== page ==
Nothing quite compared, however, to my experience as a Gamesmaker at the London 2012 Paralympic Games. I made some wonderful friends, got to see the performances of so many incredible athletes, and I even got a personal mention from Sebastian Coe in his Closing Ceremony Speech! I had told him that the Paralympic Games had ‘lifted a cloud of limitation’ for anyone who may have previously been seen as limited, be it through a physical impairment, or even a lack of confidence to follow their dreams. I was lucky enough to also help out at the Glasgow 2014 Commonwealth Games (a city I totally fell in love with, and where I now live!) and the 2016 Olympic and Paralympic Games in the incredible Rio, an amazingly vibrant city I consider to be my second home.
On a broader scale, this is what volunteering does for me. When asked, I can never ‘put a finger’ on why I do it, but to know that I’ve helped to make something wonderful happen, whether that’s helping a young person with their CV and interview skills, giving an offender hopes and opportunities for when they leave their institution, or being a part of the amazing event that was London 2012: that is one great feeling.
There’s always an opportunity to volunteer with us at Enhance the UK: visit us and see what you think! www.enhancetheuk.org
I have an older brother who is pretty far in the disability spectrum and have been hoping for some advice. He has Hypoplasia of the cerebellum which has rendered him mute and unable to walk with I guess you can call autistic traits… that’s the best way I can describe it, it’s a pretty rare disorder.
Being the second child I’ve always acted as secondary caretaker next to my mom for my brother’s care, and having watched him grow up from an emotional teenage boy and mature to adulthood I’ve wondered about whether he’s missing out on those things that which carers shouldn’t speak of. I know because you guys have been covering this topic speaking out for this growingly public community of disabled individuals taking control over their lives on your website that this topic is at least coming to the forefront which is awesome given the stigmas.
But for those individuals that have a more difficult time communicating or are just farther up in the disability spectrum, do you have any advice? This is an extremely complicated topic I know.
He loves magazines and used to have a big crush on certain actresses, would it be weird getting him x-rated mags? I just recently started broaching this subject with my mother, who’s had a hard time in the past with doctors giving poor or entirely wrong diagnoses on my brother’s symptoms i.e. proclaiming he’s def despite loving music so for such a grey area it seems like a far fetched topic to broach with them. (more often than not doctors will answer inquiries from my mother with “really you know just about better than we do”) So we’re pretty much in the dark, there’s not much input out in the media yet and really it’s sort of a pioneering topic so I figured I’d send a shout out to you guys since you seem to have had some experience with this. I just don’t want to do something that might inadvertently freak him out or get him misguided since I don’t know how I can teach him whats inappropriate or not.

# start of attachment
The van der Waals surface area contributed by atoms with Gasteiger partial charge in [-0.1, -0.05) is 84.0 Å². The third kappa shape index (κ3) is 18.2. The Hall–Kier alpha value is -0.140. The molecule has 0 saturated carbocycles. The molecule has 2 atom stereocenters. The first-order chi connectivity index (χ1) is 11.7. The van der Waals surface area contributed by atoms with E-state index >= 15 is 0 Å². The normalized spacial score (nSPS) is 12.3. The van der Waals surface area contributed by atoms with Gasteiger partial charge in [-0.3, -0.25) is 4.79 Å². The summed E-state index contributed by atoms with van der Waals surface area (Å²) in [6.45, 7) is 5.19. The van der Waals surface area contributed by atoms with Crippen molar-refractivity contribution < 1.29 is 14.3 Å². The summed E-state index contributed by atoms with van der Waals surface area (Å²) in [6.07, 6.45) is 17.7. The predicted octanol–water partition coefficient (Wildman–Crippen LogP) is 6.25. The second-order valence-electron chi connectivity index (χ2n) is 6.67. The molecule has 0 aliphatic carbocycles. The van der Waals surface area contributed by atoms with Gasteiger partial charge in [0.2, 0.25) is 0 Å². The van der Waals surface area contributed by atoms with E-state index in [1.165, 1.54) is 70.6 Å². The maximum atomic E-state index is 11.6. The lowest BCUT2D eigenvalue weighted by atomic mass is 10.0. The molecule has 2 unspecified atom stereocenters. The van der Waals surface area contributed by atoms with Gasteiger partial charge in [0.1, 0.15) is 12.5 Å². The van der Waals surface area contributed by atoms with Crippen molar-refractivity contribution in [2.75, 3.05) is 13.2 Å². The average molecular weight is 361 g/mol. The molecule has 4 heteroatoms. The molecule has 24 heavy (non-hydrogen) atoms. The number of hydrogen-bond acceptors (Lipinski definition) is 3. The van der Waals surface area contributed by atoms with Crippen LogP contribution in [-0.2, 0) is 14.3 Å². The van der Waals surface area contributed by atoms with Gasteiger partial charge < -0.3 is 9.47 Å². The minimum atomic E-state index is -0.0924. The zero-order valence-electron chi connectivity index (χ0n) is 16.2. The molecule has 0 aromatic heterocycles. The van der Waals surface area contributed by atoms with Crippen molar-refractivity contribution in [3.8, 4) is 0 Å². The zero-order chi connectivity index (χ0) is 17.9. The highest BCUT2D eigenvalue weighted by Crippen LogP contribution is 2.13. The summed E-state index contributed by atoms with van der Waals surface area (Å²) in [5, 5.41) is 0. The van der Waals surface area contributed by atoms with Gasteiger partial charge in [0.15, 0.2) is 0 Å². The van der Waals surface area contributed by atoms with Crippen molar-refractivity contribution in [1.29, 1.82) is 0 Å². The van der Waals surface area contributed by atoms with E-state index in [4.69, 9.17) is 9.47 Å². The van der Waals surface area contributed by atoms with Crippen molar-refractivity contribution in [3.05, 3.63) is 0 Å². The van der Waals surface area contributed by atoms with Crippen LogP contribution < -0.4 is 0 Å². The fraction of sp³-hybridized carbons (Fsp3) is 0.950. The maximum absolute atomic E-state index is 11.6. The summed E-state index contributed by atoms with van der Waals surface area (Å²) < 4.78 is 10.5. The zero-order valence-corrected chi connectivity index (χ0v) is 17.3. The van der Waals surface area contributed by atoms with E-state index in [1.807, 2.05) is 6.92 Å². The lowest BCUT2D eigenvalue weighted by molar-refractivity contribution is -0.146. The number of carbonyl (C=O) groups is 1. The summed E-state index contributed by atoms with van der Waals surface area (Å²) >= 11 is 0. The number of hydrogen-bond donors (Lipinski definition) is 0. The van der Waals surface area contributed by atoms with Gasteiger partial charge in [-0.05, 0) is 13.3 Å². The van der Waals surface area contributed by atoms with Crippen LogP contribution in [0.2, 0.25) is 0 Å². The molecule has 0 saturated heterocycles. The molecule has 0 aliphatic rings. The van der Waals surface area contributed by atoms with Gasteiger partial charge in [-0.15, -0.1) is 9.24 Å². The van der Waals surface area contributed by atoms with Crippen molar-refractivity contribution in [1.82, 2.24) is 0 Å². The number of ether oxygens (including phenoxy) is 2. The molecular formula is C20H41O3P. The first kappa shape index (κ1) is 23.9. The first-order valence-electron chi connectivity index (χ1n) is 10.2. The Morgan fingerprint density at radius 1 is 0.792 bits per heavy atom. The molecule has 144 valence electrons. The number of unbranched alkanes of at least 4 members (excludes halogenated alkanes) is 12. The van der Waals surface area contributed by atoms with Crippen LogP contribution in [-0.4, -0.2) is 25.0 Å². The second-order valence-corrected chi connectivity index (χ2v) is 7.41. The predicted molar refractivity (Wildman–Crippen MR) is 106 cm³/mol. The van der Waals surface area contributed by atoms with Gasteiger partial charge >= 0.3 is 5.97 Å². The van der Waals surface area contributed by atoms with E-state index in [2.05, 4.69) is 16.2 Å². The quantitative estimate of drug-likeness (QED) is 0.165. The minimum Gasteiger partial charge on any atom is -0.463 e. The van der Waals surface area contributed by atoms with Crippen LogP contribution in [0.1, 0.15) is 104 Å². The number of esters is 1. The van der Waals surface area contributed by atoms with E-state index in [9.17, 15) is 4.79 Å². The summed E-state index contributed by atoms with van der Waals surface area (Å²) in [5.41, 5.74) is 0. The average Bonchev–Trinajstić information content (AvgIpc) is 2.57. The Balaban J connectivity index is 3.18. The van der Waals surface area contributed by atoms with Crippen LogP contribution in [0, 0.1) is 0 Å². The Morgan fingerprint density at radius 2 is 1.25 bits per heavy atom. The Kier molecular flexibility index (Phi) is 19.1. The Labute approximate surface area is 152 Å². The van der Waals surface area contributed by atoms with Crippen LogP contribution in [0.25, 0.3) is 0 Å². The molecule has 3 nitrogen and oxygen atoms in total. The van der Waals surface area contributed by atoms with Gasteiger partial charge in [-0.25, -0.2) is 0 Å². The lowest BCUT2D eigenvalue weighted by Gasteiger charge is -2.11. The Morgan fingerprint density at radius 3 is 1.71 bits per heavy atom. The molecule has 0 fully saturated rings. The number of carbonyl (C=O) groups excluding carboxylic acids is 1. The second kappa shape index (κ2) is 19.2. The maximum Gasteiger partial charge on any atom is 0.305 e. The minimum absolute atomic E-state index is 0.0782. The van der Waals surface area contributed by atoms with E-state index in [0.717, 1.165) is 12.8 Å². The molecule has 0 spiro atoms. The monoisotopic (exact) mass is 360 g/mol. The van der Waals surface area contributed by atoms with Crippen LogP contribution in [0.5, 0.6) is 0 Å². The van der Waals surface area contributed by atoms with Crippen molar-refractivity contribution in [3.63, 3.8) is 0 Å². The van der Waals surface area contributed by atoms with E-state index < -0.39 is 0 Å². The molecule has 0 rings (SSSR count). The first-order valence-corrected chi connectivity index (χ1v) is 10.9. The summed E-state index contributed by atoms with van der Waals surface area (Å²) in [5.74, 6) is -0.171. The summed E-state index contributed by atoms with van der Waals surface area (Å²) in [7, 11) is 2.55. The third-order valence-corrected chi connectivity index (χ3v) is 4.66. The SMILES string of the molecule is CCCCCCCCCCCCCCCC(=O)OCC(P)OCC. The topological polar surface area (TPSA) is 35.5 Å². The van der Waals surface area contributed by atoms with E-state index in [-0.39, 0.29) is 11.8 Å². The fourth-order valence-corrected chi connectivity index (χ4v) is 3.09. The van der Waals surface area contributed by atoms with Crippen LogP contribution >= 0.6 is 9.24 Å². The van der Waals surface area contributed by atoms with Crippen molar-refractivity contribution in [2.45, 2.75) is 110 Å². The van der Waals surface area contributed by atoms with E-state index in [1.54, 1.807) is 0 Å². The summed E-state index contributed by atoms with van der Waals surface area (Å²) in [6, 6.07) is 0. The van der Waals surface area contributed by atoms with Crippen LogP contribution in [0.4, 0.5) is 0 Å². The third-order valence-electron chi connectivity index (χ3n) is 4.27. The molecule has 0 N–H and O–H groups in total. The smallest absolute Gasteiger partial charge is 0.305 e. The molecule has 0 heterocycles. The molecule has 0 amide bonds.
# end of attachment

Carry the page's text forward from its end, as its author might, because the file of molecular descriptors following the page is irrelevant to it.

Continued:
Any input helps, and good job to you guys for what your doing.
Thank you so much for your message and kind words. Firstly, it’s amazing that you are looking out for your brother and all of his needs, rather than just the ones that society deems appropriate! You couldn’t be more ‘spot on’ with what you say, and the way that disability and sex is portrayed needs to change… and quickly!!
In terms of how you can help your brother and what may be deemed appropriate, my response would be that that is entirely up to you as you also need to feel comfortable with what you are assisting with, too. Some relations and friends of people with disabilities do help them to explore their sexuality with x-rated mags or sensual videos, we’ve also had questions regarding masturbation and seeing sex workers. The answer is that there’s no right or wrong way to deal with your brother’s sexual needs, as long as both him and you are comfortable with whatever you decide.
In my opinion though, these magazines sound like they’d be the perfect ‘ice breaker’ for you, your brother and your family. If nothing else, you’re showing your brother that you are there for him and recognise him as a man with desires, and this is quite something when others can just see disability.
Have you seen our ‘Undressing Disability’ video? It can be found here and documents a really powerful story in a lovely way and I think you and your family may benefit from watching it. https://www.youtube.com/watch?v=RwSsPiCEI-0
Anything else I can help with, just shout. I’m always on hand to discuss these things further and in more detail if you’d like to do that. Fingers crossed for a great experience for all of you!